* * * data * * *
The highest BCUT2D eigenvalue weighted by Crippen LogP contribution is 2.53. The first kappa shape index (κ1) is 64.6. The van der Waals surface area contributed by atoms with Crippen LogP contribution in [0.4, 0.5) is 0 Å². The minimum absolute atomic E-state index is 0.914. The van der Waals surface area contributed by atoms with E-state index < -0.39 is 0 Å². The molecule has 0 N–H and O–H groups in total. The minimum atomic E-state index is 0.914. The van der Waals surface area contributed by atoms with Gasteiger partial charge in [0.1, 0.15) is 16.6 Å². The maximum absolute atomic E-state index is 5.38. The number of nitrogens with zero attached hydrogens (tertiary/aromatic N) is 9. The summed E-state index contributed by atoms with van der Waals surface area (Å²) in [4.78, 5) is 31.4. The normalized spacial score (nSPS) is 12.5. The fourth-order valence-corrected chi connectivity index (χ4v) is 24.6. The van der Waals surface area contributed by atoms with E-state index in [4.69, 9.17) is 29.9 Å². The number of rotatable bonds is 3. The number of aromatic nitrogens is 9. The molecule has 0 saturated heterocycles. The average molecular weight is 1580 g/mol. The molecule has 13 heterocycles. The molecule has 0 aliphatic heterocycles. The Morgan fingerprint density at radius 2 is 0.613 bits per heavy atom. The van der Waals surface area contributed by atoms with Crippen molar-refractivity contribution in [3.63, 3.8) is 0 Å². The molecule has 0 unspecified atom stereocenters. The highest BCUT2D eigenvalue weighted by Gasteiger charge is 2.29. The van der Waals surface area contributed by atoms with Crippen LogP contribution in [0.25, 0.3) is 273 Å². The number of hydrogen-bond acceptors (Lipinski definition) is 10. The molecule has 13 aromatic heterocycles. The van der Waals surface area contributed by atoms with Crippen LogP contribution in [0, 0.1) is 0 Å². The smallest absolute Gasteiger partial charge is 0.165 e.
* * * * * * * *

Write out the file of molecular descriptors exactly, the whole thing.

The highest BCUT2D eigenvalue weighted by Crippen LogP contribution is 2.53. The first kappa shape index (κ1) is 64.6. The van der Waals surface area contributed by atoms with Crippen LogP contribution in [0.4, 0.5) is 0 Å². The minimum absolute atomic E-state index is 0.914. The van der Waals surface area contributed by atoms with E-state index < -0.39 is 0 Å². The molecule has 0 N–H and O–H groups in total. The minimum atomic E-state index is 0.914. The van der Waals surface area contributed by atoms with Gasteiger partial charge in [0.1, 0.15) is 16.6 Å². The maximum absolute atomic E-state index is 5.38. The number of nitrogens with zero attached hydrogens (tertiary/aromatic N) is 9. The summed E-state index contributed by atoms with van der Waals surface area (Å²) in [4.78, 5) is 31.4. The normalized spacial score (nSPS) is 12.5. The fourth-order valence-corrected chi connectivity index (χ4v) is 24.6. The van der Waals surface area contributed by atoms with E-state index in [4.69, 9.17) is 29.9 Å². The number of rotatable bonds is 3. The number of aromatic nitrogens is 9. The molecule has 0 saturated heterocycles. The average molecular weight is 1580 g/mol. The molecule has 13 heterocycles. The molecule has 0 aliphatic heterocycles. The Morgan fingerprint density at radius 2 is 0.613 bits per heavy atom. The van der Waals surface area contributed by atoms with Crippen molar-refractivity contribution in [3.63, 3.8) is 0 Å². The molecule has 0 unspecified atom stereocenters. The highest BCUT2D eigenvalue weighted by Gasteiger charge is 2.29. The van der Waals surface area contributed by atoms with Crippen LogP contribution in [0.25, 0.3) is 273 Å². The number of hydrogen-bond acceptors (Lipinski definition) is 10. The molecule has 13 aromatic heterocycles. The van der Waals surface area contributed by atoms with Crippen LogP contribution in [0, 0.1) is 0 Å². The smallest absolute Gasteiger partial charge is 0.165 e.